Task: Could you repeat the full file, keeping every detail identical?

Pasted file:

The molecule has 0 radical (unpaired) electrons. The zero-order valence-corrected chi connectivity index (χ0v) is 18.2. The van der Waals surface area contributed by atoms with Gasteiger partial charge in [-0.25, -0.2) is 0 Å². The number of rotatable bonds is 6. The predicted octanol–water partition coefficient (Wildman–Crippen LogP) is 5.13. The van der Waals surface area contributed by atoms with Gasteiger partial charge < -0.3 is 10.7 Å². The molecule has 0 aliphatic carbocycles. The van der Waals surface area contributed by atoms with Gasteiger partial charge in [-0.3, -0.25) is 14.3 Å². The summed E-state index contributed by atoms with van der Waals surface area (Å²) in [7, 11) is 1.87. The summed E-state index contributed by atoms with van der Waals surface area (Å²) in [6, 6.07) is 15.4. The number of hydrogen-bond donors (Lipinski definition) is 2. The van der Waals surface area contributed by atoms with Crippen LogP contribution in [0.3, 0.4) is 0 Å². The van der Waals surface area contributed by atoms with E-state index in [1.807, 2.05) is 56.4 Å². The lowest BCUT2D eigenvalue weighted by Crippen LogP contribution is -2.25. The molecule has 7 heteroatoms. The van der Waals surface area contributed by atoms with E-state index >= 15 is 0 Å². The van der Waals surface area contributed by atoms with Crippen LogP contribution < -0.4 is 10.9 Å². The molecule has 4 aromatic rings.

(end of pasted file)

The molecule has 0 radical (unpaired) electrons. The zero-order valence-corrected chi connectivity index (χ0v) is 18.2. The van der Waals surface area contributed by atoms with Gasteiger partial charge in [-0.25, -0.2) is 0 Å². The number of rotatable bonds is 6. The predicted octanol–water partition coefficient (Wildman–Crippen LogP) is 5.13. The van der Waals surface area contributed by atoms with Gasteiger partial charge < -0.3 is 10.7 Å². The molecule has 0 aliphatic carbocycles. The van der Waals surface area contributed by atoms with Gasteiger partial charge in [-0.3, -0.25) is 14.3 Å². The summed E-state index contributed by atoms with van der Waals surface area (Å²) in [7, 11) is 1.87. The summed E-state index contributed by atoms with van der Waals surface area (Å²) in [6, 6.07) is 15.4. The number of hydrogen-bond donors (Lipinski definition) is 2. The van der Waals surface area contributed by atoms with Crippen LogP contribution in [0.3, 0.4) is 0 Å². The van der Waals surface area contributed by atoms with E-state index in [1.807, 2.05) is 56.4 Å². The lowest BCUT2D eigenvalue weighted by Crippen LogP contribution is -2.25. The molecule has 7 heteroatoms. The van der Waals surface area contributed by atoms with E-state index >= 15 is 0 Å². The van der Waals surface area contributed by atoms with Crippen LogP contribution < -0.4 is 10.9 Å². The molecule has 4 aromatic rings.